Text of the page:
Pseudo Echo on how they kickstarted Australia’s new wave evolution

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Pseudo Echo on how they kickstarted Australia’s new wave evolution


What do you know about Australian band Pseudo Echo? For the unaware, and even some that were, the four-piece is often reduced down to a few phrases like “super camp hairstyles”, “ridiculously bold clothing” and “that song – you know, the cover of ‘Funky Town’”.

However, as the frontman Brian Canham explains, that was no gimmick.


“I definitely always stood out from my peers. I always dressed differently and was often ridiculed for it but you know what? I didn’t mind because the more people that commented on the style of my hair or what sort of shoes I was wearing I knew that I had achieved what I had set out to – to be unique,” quips the singer, guitarist and keyboardist.


Growing up in the ‘70s in Melbourne’s outer Northern suburb of Bundoora, it took this proclivity for otherness as well as support from his father for Canham to pursue a style of popular music no one else in Australia was doing at that time.


“I was a guitarist at school, that’s what everyone knew me as, but I was infatuated with synthesisers. It was the band Styx’s use of a synthesiser that spiked my interest in forming a band based around synths, but then in 1979 through my father I discovered Jean-Michel Jarre, then I knew how I wanted my band to sound.”


With a bold musical direction to go with his bold style, along with high school friend Pierre Gigliotti, Pseudo Echo formed in 1982, but they found themselves well and truly in no-man’s land.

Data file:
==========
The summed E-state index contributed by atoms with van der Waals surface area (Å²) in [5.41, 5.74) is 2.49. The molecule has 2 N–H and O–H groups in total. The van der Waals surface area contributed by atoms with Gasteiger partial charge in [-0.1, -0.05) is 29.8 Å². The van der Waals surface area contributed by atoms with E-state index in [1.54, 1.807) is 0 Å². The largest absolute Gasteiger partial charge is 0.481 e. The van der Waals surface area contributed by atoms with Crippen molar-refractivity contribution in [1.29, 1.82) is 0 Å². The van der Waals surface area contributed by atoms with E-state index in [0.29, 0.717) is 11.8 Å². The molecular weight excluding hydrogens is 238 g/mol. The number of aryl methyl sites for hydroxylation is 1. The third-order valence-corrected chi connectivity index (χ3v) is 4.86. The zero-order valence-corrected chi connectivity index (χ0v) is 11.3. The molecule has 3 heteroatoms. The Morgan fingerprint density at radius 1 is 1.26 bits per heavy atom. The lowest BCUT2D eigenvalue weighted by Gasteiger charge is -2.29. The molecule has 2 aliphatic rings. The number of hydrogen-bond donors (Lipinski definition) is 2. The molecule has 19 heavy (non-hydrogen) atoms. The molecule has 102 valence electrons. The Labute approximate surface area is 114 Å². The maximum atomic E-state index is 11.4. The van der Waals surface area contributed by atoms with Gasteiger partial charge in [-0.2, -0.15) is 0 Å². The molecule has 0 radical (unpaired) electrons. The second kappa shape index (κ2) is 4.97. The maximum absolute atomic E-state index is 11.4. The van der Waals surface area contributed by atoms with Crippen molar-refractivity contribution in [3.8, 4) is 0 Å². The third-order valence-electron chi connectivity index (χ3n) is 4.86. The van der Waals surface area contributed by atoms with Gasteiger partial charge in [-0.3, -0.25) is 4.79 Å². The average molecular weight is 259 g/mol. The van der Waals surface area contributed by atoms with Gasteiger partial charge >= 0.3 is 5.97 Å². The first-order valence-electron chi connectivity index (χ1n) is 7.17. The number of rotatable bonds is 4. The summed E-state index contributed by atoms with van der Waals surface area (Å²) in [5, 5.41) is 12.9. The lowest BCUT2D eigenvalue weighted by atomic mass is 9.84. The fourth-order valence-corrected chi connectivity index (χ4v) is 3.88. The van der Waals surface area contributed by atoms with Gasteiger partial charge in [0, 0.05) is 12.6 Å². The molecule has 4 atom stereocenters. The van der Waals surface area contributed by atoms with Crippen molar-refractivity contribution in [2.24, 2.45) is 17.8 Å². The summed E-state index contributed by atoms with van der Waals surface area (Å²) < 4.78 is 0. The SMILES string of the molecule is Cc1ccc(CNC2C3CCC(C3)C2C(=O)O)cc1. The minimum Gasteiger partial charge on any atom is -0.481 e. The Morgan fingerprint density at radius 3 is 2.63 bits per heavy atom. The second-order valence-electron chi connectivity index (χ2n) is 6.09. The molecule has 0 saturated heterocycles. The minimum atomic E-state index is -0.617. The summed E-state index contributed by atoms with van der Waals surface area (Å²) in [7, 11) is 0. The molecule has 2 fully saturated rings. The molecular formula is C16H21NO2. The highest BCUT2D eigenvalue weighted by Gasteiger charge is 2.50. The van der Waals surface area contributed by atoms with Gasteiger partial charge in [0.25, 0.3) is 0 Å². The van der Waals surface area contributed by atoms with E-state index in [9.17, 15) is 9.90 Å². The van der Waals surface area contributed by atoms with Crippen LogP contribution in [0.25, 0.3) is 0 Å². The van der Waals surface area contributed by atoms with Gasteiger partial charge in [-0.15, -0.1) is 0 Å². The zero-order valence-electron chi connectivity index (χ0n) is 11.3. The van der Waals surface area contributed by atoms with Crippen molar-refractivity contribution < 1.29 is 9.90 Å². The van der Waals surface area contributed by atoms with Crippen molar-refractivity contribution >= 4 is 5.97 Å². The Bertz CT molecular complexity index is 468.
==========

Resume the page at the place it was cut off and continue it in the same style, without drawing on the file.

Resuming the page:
Canham explains, “We were breaking through when the new wave thing was just on the tail-end, so that’s bands like The Cure pushing the boundaries away from punk into a ‘pop-punk’ thing.” That last explanation sticks in his throat a bit, Canham  knowing ‘pop-punk’ these days is something very different from The Cure. 


“I think that’s where that new-romantic electronica thing came out but we hadn’t heard any of those bands,” Canham’s trails off awkwardly, knowing in a modern context this explanation doesn’t make sense. He now makes a pertinent point regarding the tyranny of distance Australian bands suffered from prior to the world wide web.


“You have to remember then it was hard to hear of new bands, you couldn’t just google it. We’d hear about bands like Japan or Simple Minds or Kraftwerk obviously but there was no one in Australia for us that sounded like that.”


By 1983 the band were signed to EMI records and went on to release their highly charting albums – 1984’s Autumnal Park which peaked at #11 and 1985’s Love an Adventure which reached #14. However, neither of these albums made an impact internationally, meaning that Pseudo Echo’s music was just enthralling local audiences. That was until Pseudo Echo decided that for the US release of their sophomore album, they would include a version of 1979 disco track ‘Funky Town’, originally by Lipps Inc.


“It was the very end of 1985 and I just started jamming that song with the band. It was literally just a muck around so we just played it from memory and there are quite a few changes melodically and rhythmically from the original that were not on purpose.” Pseudo Echo’s interpretation is vastly different from the original, featuring a driving rock guitar and striking synth melody, that resulted in the single spending seven weeks at number one and being included in the 1987 comedy blockbuster Revenge of the Nerds.


Pseudo Echo recorded their bold third studio full-length Race in 1988, but the album flopped and lead the band breaking up in 1990. But due to fan demand the band is back performing live around the country, with new material under their belts including a banging new cover – this time of Tina Turner’s ‘Nutbush City Limits’.